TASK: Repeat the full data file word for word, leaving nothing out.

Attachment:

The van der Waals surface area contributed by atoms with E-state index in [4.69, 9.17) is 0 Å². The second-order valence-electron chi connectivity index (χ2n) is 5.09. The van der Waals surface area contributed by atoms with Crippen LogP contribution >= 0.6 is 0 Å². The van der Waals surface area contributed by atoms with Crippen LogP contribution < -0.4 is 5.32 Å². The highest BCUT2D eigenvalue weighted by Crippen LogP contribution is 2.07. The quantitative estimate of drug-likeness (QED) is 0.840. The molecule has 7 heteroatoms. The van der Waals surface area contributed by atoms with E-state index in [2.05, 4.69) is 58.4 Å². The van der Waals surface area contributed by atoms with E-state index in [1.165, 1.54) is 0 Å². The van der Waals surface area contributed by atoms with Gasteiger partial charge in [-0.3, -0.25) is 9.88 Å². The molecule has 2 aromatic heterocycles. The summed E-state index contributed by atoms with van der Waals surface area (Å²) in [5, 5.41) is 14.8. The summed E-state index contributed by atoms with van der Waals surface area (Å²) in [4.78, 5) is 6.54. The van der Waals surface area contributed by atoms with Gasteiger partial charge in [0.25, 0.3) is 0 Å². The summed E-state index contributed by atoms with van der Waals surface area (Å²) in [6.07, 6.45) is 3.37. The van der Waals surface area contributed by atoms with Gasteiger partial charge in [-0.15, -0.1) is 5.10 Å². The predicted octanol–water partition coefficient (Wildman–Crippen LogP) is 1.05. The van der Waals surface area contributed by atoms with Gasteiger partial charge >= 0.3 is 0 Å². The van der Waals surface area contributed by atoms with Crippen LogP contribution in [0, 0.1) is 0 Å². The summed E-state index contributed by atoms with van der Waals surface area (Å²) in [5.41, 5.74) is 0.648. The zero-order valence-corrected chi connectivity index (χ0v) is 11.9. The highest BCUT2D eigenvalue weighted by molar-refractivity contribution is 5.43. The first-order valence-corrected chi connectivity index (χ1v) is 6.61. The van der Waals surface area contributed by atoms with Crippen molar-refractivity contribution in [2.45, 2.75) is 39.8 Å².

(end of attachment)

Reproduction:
The van der Waals surface area contributed by atoms with E-state index in [4.69, 9.17) is 0 Å². The second-order valence-electron chi connectivity index (χ2n) is 5.09. The van der Waals surface area contributed by atoms with Crippen LogP contribution >= 0.6 is 0 Å². The van der Waals surface area contributed by atoms with Crippen LogP contribution < -0.4 is 5.32 Å². The highest BCUT2D eigenvalue weighted by Crippen LogP contribution is 2.07. The quantitative estimate of drug-likeness (QED) is 0.840. The molecule has 7 heteroatoms. The van der Waals surface area contributed by atoms with E-state index in [2.05, 4.69) is 58.4 Å². The van der Waals surface area contributed by atoms with E-state index in [1.165, 1.54) is 0 Å². The van der Waals surface area contributed by atoms with Gasteiger partial charge in [-0.3, -0.25) is 9.88 Å². The molecule has 2 aromatic heterocycles. The summed E-state index contributed by atoms with van der Waals surface area (Å²) in [5, 5.41) is 14.8. The summed E-state index contributed by atoms with van der Waals surface area (Å²) in [4.78, 5) is 6.54. The van der Waals surface area contributed by atoms with Gasteiger partial charge in [0.25, 0.3) is 0 Å². The summed E-state index contributed by atoms with van der Waals surface area (Å²) in [6.07, 6.45) is 3.37. The van der Waals surface area contributed by atoms with Gasteiger partial charge in [-0.15, -0.1) is 5.10 Å². The predicted octanol–water partition coefficient (Wildman–Crippen LogP) is 1.05. The van der Waals surface area contributed by atoms with Gasteiger partial charge >= 0.3 is 0 Å². The van der Waals surface area contributed by atoms with Crippen LogP contribution in [0, 0.1) is 0 Å². The summed E-state index contributed by atoms with van der Waals surface area (Å²) in [5.41, 5.74) is 0.648. The zero-order valence-corrected chi connectivity index (χ0v) is 11.9. The highest BCUT2D eigenvalue weighted by molar-refractivity contribution is 5.43. The first-order valence-corrected chi connectivity index (χ1v) is 6.61. The van der Waals surface area contributed by atoms with Crippen molar-refractivity contribution in [2.45, 2.75) is 39.8 Å².